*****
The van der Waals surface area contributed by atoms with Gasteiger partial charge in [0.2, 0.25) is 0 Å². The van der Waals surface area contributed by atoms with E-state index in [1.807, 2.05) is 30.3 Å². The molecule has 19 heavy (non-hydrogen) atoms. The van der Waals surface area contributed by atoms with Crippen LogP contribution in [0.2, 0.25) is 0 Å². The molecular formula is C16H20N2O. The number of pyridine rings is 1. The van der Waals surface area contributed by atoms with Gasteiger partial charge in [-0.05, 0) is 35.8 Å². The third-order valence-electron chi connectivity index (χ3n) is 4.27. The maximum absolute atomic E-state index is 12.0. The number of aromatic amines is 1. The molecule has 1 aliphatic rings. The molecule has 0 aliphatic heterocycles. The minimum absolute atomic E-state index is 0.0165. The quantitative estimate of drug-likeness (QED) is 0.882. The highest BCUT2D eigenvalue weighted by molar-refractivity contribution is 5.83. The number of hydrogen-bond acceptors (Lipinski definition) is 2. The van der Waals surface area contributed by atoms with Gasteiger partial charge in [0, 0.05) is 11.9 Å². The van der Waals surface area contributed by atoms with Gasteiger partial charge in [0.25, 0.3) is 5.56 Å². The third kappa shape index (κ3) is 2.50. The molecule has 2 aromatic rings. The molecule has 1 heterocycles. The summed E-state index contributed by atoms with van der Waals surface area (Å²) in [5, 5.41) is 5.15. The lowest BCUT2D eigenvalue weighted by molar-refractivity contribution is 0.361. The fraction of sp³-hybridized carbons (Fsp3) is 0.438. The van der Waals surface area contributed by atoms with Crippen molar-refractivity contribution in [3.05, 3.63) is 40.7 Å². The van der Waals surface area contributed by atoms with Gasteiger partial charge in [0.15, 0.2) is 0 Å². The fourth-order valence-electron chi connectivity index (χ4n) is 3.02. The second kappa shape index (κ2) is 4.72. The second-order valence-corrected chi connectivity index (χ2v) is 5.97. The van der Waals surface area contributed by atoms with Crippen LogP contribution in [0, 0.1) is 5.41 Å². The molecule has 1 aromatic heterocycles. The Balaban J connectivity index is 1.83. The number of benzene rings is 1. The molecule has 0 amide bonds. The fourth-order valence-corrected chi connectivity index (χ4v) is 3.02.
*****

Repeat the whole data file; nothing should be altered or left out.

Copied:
The van der Waals surface area contributed by atoms with Gasteiger partial charge in [0.2, 0.25) is 0 Å². The van der Waals surface area contributed by atoms with E-state index in [1.807, 2.05) is 30.3 Å². The molecule has 19 heavy (non-hydrogen) atoms. The van der Waals surface area contributed by atoms with Crippen LogP contribution in [0.2, 0.25) is 0 Å². The molecular formula is C16H20N2O. The number of pyridine rings is 1. The van der Waals surface area contributed by atoms with Gasteiger partial charge in [-0.05, 0) is 35.8 Å². The third-order valence-electron chi connectivity index (χ3n) is 4.27. The maximum absolute atomic E-state index is 12.0. The number of aromatic amines is 1. The molecule has 1 aliphatic rings. The molecule has 0 aliphatic heterocycles. The minimum absolute atomic E-state index is 0.0165. The quantitative estimate of drug-likeness (QED) is 0.882. The highest BCUT2D eigenvalue weighted by molar-refractivity contribution is 5.83. The number of hydrogen-bond acceptors (Lipinski definition) is 2. The van der Waals surface area contributed by atoms with Gasteiger partial charge in [0, 0.05) is 11.9 Å². The van der Waals surface area contributed by atoms with Gasteiger partial charge in [0.25, 0.3) is 5.56 Å². The third kappa shape index (κ3) is 2.50. The molecule has 2 aromatic rings. The molecule has 1 heterocycles. The summed E-state index contributed by atoms with van der Waals surface area (Å²) in [5, 5.41) is 5.15. The lowest BCUT2D eigenvalue weighted by molar-refractivity contribution is 0.361. The fraction of sp³-hybridized carbons (Fsp3) is 0.438. The van der Waals surface area contributed by atoms with Crippen molar-refractivity contribution in [3.05, 3.63) is 40.7 Å². The van der Waals surface area contributed by atoms with Gasteiger partial charge in [0.15, 0.2) is 0 Å². The fourth-order valence-electron chi connectivity index (χ4n) is 3.02. The second kappa shape index (κ2) is 4.72. The second-order valence-corrected chi connectivity index (χ2v) is 5.97. The van der Waals surface area contributed by atoms with Crippen LogP contribution in [0, 0.1) is 5.41 Å². The molecule has 1 aromatic heterocycles. The Balaban J connectivity index is 1.83. The number of benzene rings is 1. The molecule has 0 amide bonds. The fourth-order valence-corrected chi connectivity index (χ4v) is 3.02.